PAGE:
Terrorism

  • Country: 
    Members: 
    Body: 
    ECOWAS leaders gathered at the 55th Ordinary Session of the Authority of Heads of State and Government on 29 June in Abuja, Nigeria. Taking stock of 44 years of co-operation, they committed to consolidating the region’s integration. However, security challenges continue to undermine West Africa’s integration efforts. An ECOWAS extraordinary summit will be held on 14 September 2019 in Ouagadougou, Burkina Faso to better co-ordinate the fight against terrorism. Read on
  • Country: 
    Body: 
    As part of its transnational security series, the Munich Security Council organised a roundtable debate on the eve of the ECOWAS summit on 28 June in Abuja. The event brought together high-level government representatives, security experts and business leaders from across the region. Participants discussed new ways to co-operate and counter illicit flows and other transnational crimes. Read on
  • Country: 
    Body: 
    Launched at the occasion of the transnational security issues roundtable in June, this report provides some examples of transnational illicit flows that endanger global security by funding conflicts and perpetuating instability. It focuses on four key areas of illicit flows: people, goods, money and data. The report sounds the alarm about the main threats posed by illicit flows and identifies possible co-operative approaches to address the issue, building on the ongoing efforts of multilateral and national bodies. Read on
  • Country: 
    Body: 
    Some 150 West African bishops, archbishops and cardinals currently gathered for a week at the 3rd General Assembly of the Regional Episcopal Conference of West Africa in Ouagadougou. Burkina Faso’s President Christian Roch Kaboré spoke at the opening ceremony on 13 May and called upon all citizens to stay united regardless of religion or ethnicity. “Terrorists have reorganised their operation methods, seeking first to create inter-communal conflict, and now an inter-religious conflict. Christians have been killed for practicing their religion by people who have no morals or ethics,” deplored the President Kaboré. Read on
  • Country: 
    Body: 
    According to UNICEF, a total of 894 children, including 106 girls, were released from the Civilian Joint Task Force (CJTF) in Maiduguri, in northeastern Nigeria, on 10 May. The CJTF was formed in 2013 a local militia that supports security forces in the fight against insurgency in northeastern Nigeria and protects communities from attack. The release is part of CJTF’s commitment to end and prevent the recruitment and use of children. Read on
  • Body: 
    Following Merkel’s business-focused West Africa tour in August 2018 of Ghana, Nigeria and Senegal, the German chancellor came back to the region for a three-day tour of Burkina Faso, Mali and Niger on 1-3 May. This time, discussions focused on security and counter-terrorism efforts in the Sahel. Chancellor Merkel participated in the G5 Sahel Extraordinary Summit on 1 May in Ouagadougou. Germany pledged an additional EUR 46 million for Burkina Faso and EUR 35 million for Niger to support development projects and to pay for security force equipment and training. Read on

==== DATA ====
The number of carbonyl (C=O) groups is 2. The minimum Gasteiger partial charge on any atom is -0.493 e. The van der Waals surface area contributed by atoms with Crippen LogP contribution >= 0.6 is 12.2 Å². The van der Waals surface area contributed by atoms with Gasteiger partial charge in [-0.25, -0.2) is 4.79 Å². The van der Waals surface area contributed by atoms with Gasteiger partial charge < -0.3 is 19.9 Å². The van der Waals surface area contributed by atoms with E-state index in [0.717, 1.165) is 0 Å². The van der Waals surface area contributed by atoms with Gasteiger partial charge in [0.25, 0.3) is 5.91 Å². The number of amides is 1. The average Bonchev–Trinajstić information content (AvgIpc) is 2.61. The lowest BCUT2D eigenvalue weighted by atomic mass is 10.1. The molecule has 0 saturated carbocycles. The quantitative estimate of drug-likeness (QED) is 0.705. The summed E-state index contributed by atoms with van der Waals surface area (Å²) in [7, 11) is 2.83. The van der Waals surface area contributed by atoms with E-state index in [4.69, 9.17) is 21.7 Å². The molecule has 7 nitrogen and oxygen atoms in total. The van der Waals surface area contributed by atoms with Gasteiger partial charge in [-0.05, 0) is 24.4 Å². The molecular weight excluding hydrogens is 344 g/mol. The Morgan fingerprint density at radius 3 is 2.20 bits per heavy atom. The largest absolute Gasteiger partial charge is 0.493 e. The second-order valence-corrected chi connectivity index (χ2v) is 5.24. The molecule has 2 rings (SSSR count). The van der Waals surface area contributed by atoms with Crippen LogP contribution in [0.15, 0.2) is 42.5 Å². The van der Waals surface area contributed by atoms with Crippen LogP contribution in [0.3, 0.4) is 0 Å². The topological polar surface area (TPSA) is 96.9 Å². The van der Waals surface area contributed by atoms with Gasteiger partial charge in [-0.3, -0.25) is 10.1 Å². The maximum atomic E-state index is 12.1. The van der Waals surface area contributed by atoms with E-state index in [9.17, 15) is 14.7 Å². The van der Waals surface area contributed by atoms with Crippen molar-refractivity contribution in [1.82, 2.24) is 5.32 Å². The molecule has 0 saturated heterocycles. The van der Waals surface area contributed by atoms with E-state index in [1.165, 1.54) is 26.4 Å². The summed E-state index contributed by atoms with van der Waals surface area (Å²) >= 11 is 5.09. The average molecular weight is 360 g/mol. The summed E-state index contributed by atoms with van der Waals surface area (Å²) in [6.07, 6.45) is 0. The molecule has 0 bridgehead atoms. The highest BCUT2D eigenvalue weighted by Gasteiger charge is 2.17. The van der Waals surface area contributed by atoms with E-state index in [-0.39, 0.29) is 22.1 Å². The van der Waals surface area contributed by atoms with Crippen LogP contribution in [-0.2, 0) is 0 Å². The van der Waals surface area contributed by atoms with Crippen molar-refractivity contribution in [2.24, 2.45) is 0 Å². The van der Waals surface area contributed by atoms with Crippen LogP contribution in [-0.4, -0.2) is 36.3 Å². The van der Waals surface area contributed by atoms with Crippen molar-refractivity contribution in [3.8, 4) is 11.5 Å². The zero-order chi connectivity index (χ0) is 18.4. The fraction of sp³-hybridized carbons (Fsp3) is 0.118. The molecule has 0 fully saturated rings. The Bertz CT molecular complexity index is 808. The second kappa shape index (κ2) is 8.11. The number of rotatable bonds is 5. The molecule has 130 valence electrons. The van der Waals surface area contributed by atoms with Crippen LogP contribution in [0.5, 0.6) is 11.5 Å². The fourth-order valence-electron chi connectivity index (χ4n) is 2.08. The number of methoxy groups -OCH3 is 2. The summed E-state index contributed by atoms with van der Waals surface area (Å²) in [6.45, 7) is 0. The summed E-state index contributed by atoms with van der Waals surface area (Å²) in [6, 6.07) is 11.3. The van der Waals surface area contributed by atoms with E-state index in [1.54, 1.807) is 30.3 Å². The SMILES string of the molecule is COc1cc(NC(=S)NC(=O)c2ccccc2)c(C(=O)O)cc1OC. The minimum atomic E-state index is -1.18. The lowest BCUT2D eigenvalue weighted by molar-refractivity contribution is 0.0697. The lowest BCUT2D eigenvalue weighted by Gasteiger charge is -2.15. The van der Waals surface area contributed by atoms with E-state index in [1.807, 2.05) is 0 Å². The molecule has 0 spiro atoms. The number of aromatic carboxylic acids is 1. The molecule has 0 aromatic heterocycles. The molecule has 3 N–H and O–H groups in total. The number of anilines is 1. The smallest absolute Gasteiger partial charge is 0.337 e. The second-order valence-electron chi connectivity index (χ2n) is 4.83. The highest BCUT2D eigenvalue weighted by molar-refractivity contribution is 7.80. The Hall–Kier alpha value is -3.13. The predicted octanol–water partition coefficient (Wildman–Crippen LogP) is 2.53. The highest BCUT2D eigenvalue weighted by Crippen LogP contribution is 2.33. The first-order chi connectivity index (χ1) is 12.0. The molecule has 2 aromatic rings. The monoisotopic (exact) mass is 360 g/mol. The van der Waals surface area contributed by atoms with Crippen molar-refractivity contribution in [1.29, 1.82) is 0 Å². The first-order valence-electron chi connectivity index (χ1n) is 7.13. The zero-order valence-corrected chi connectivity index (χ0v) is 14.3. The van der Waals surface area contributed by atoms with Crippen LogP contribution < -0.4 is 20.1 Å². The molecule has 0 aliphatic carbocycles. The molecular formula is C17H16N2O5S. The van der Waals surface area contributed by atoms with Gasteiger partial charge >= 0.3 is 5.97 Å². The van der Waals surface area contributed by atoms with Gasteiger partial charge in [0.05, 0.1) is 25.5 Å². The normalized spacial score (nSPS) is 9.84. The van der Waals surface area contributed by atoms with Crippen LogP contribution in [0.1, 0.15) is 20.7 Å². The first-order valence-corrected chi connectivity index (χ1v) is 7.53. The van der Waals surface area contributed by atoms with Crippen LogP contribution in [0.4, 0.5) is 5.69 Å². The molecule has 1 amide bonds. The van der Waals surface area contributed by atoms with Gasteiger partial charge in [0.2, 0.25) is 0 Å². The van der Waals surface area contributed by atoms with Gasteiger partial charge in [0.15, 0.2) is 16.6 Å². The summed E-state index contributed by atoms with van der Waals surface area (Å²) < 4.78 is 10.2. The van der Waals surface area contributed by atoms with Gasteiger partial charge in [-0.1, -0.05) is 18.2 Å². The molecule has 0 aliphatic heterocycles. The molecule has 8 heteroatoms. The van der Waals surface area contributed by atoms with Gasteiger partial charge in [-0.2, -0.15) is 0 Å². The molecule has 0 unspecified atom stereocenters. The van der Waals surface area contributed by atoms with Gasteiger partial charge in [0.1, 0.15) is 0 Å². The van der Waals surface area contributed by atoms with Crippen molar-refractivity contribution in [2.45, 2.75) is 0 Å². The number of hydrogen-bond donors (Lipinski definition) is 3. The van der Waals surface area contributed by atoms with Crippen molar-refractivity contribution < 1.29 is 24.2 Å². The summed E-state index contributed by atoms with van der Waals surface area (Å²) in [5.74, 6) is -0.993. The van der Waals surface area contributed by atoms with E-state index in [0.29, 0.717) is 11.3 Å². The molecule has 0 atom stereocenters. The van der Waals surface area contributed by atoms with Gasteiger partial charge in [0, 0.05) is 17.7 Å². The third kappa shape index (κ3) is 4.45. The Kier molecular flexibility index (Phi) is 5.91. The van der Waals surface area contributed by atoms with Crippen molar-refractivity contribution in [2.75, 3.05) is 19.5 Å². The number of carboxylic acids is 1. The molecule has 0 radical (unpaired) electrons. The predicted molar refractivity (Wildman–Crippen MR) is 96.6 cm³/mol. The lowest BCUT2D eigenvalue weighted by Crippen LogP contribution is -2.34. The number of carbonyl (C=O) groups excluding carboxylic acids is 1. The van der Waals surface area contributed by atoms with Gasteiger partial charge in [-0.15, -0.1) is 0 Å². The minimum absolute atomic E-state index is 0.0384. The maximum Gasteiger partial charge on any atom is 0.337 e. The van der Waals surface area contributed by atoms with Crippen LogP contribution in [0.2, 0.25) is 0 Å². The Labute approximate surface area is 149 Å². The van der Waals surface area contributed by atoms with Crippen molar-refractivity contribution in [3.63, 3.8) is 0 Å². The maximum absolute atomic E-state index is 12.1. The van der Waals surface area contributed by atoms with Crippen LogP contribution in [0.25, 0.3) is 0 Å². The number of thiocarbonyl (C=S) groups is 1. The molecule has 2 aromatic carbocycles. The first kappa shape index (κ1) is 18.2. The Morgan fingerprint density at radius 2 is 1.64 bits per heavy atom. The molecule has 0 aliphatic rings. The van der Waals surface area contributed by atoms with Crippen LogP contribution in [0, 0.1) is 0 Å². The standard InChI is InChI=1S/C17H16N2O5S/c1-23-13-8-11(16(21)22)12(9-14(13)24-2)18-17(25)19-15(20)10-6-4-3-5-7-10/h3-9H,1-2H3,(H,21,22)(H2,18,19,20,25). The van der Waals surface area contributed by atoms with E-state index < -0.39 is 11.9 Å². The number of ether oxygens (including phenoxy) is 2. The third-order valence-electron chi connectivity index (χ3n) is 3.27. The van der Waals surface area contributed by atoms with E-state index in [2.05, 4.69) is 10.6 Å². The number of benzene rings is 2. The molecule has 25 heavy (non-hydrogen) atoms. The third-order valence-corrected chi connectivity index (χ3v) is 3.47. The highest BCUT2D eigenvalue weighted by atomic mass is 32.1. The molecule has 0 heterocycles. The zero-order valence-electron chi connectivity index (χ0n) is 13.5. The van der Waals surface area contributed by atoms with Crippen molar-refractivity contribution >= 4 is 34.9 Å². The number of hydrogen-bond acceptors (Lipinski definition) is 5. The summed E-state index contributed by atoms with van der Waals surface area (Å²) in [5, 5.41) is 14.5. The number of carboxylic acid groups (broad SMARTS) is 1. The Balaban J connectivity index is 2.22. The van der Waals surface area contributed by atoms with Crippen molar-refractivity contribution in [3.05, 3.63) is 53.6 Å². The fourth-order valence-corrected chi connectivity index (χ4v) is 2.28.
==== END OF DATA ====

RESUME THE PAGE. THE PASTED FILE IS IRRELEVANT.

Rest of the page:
• Opinion: 
    Body: 
    This op-ed, published on the IPI Global Observatory, by Jorge Moreira da Silva, OECD director of the Development Co-operation Directorate (DCD) and Eric Rosand, director of the Prevention Project and Brookings non-resident senior fellow, calls upon governments and development partners to develop a new approach to development that prioritizes prevention. A stronger focus on prevention will require “a much more coherent effort among political, security, development, humanitarian and peace actors—recognizing that the challenges in fragile contexts are too big and too complex for one set of actors to tackle alone,” explain the authors. Read on
  • Suffering in silence

    Country: 
    Body: 
    The third edition of the CARE report highlights the 10 most under-reported humanitarian crises of 2018. Seven out of 10 crises, which also received the least media attention, are in Africa, including Chad and Niger. Both countries struggle with the burden of hosting displaced people and chronic food insecurity. The report presents a snapshot of international media attention and contributes to a broader, global discussion aimed at promoting awareness and ultimately delivering humanitarian aid more effectively to those in need. Read on
  • Body: 
    The UK's new Joint Sahel Department is now operational. It brings together the Foreign & Commonwealth Office (FCO) and the Department for International Development (DFID) and oversees UK diplomacy and development policy, relationships, funding and activity in the Sahel. Officials from the Ministry of Defence (MOD) and the Home Office will also join the department. The Joint Sahel Department works closely with the UK’s embassies and offices in Bamako, N’Djamena, Niamey and Nouakchott. Read on
  • SWAC: 
    Body: 
    The relationship between a country’s armed forces and its government is a crucial indicator of the quality of its democracy and its degree of political stability. The SWAC Secretariat’s most recent West African Paper analyses civil-military relations in six Sahelian countries (Burkina Faso, Chad, Mali, Mauritania, Niger and Senegal). The stabilisation of precarious security situations and the promotion of democratic institutions should be seen as two sides of the same coin. Partners should, therefore, continue to provide military assistance to the Sahel while fostering civilian oversight and democratic reform. Read on

Pages